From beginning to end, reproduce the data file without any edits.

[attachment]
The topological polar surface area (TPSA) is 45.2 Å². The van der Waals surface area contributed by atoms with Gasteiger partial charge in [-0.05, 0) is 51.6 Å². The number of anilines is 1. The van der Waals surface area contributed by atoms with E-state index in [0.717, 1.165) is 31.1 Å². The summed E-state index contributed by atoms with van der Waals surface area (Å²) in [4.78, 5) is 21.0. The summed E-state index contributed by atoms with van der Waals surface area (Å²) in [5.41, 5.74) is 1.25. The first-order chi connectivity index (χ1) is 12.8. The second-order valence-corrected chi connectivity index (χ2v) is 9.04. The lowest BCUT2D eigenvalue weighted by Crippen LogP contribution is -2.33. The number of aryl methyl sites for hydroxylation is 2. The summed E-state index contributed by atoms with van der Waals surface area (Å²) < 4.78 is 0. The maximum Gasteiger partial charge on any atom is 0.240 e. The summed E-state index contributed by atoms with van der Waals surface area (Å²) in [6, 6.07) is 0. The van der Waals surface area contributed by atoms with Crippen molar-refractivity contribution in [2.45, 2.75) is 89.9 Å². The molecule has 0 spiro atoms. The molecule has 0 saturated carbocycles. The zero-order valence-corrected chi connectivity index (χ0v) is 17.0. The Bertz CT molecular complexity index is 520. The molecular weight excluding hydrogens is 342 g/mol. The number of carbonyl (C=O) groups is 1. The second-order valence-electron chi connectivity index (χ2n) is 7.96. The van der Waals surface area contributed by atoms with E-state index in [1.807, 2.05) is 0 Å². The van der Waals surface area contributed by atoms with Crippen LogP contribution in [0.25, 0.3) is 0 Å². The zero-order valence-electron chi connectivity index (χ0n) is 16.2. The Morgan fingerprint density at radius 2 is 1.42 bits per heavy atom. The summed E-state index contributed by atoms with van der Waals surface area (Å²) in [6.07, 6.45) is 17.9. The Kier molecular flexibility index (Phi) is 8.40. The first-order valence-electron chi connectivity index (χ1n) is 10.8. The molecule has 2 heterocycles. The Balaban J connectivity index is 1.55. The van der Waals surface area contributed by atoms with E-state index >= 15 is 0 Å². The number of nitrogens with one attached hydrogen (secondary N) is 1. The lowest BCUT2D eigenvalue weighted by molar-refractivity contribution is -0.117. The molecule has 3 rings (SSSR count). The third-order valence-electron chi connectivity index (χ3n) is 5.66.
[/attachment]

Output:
The topological polar surface area (TPSA) is 45.2 Å². The van der Waals surface area contributed by atoms with Gasteiger partial charge in [-0.05, 0) is 51.6 Å². The number of anilines is 1. The van der Waals surface area contributed by atoms with E-state index in [0.717, 1.165) is 31.1 Å². The summed E-state index contributed by atoms with van der Waals surface area (Å²) in [4.78, 5) is 21.0. The summed E-state index contributed by atoms with van der Waals surface area (Å²) in [5.41, 5.74) is 1.25. The first-order chi connectivity index (χ1) is 12.8. The second-order valence-corrected chi connectivity index (χ2v) is 9.04. The lowest BCUT2D eigenvalue weighted by Crippen LogP contribution is -2.33. The number of aryl methyl sites for hydroxylation is 2. The summed E-state index contributed by atoms with van der Waals surface area (Å²) < 4.78 is 0. The maximum Gasteiger partial charge on any atom is 0.240 e. The summed E-state index contributed by atoms with van der Waals surface area (Å²) in [6, 6.07) is 0. The van der Waals surface area contributed by atoms with Crippen molar-refractivity contribution in [2.45, 2.75) is 89.9 Å². The molecule has 0 spiro atoms. The molecule has 0 saturated carbocycles. The zero-order valence-corrected chi connectivity index (χ0v) is 17.0. The Bertz CT molecular complexity index is 520. The molecular weight excluding hydrogens is 342 g/mol. The number of carbonyl (C=O) groups is 1. The second-order valence-electron chi connectivity index (χ2n) is 7.96. The van der Waals surface area contributed by atoms with E-state index in [1.807, 2.05) is 0 Å². The van der Waals surface area contributed by atoms with Crippen LogP contribution in [0.25, 0.3) is 0 Å². The zero-order valence-electron chi connectivity index (χ0n) is 16.2. The Morgan fingerprint density at radius 2 is 1.42 bits per heavy atom. The summed E-state index contributed by atoms with van der Waals surface area (Å²) in [6.07, 6.45) is 17.9. The Kier molecular flexibility index (Phi) is 8.40. The first-order valence-electron chi connectivity index (χ1n) is 10.8. The molecule has 2 heterocycles. The Balaban J connectivity index is 1.55. The van der Waals surface area contributed by atoms with E-state index >= 15 is 0 Å². The number of nitrogens with one attached hydrogen (secondary N) is 1. The lowest BCUT2D eigenvalue weighted by molar-refractivity contribution is -0.117. The molecule has 3 rings (SSSR count). The third-order valence-electron chi connectivity index (χ3n) is 5.66.